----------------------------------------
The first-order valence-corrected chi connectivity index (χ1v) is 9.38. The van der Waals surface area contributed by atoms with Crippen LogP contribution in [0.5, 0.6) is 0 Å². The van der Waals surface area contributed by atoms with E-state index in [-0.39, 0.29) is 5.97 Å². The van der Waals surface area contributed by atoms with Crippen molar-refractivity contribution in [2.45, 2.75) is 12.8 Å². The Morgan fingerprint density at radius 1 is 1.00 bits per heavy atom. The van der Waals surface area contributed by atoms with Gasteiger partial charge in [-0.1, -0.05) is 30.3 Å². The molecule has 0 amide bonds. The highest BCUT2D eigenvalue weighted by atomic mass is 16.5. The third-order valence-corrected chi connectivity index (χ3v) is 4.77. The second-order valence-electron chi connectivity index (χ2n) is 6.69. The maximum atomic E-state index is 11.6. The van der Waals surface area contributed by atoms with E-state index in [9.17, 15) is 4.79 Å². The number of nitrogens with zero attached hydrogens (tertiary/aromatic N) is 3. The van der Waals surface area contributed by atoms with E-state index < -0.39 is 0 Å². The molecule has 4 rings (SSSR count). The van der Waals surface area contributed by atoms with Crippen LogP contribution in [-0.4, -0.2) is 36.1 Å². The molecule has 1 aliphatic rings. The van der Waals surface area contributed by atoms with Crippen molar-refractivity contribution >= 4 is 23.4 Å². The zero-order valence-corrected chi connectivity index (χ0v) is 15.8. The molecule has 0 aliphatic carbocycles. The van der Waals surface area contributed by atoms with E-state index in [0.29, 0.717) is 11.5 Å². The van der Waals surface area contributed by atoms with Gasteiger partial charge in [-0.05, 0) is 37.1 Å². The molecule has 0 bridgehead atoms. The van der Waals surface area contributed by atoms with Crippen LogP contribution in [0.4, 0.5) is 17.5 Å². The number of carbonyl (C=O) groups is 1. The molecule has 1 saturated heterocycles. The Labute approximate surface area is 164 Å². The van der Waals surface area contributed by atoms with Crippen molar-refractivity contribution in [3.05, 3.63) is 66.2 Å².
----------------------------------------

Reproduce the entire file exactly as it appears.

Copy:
The first-order valence-corrected chi connectivity index (χ1v) is 9.38. The van der Waals surface area contributed by atoms with Crippen LogP contribution in [0.5, 0.6) is 0 Å². The van der Waals surface area contributed by atoms with E-state index in [-0.39, 0.29) is 5.97 Å². The van der Waals surface area contributed by atoms with Crippen molar-refractivity contribution in [2.45, 2.75) is 12.8 Å². The Morgan fingerprint density at radius 1 is 1.00 bits per heavy atom. The van der Waals surface area contributed by atoms with Gasteiger partial charge in [-0.1, -0.05) is 30.3 Å². The molecule has 0 amide bonds. The highest BCUT2D eigenvalue weighted by atomic mass is 16.5. The third-order valence-corrected chi connectivity index (χ3v) is 4.77. The second-order valence-electron chi connectivity index (χ2n) is 6.69. The maximum atomic E-state index is 11.6. The van der Waals surface area contributed by atoms with E-state index in [9.17, 15) is 4.79 Å². The number of nitrogens with zero attached hydrogens (tertiary/aromatic N) is 3. The van der Waals surface area contributed by atoms with E-state index < -0.39 is 0 Å². The molecule has 4 rings (SSSR count). The van der Waals surface area contributed by atoms with Crippen LogP contribution in [-0.4, -0.2) is 36.1 Å². The molecule has 1 aliphatic rings. The van der Waals surface area contributed by atoms with Crippen molar-refractivity contribution >= 4 is 23.4 Å². The zero-order valence-corrected chi connectivity index (χ0v) is 15.8. The molecule has 0 aliphatic carbocycles. The van der Waals surface area contributed by atoms with E-state index in [0.29, 0.717) is 11.5 Å². The van der Waals surface area contributed by atoms with Gasteiger partial charge in [-0.05, 0) is 37.1 Å². The molecule has 0 bridgehead atoms. The van der Waals surface area contributed by atoms with Crippen LogP contribution in [0.4, 0.5) is 17.5 Å². The number of carbonyl (C=O) groups is 1. The molecule has 1 saturated heterocycles. The Labute approximate surface area is 164 Å². The van der Waals surface area contributed by atoms with Crippen molar-refractivity contribution in [3.05, 3.63) is 66.2 Å².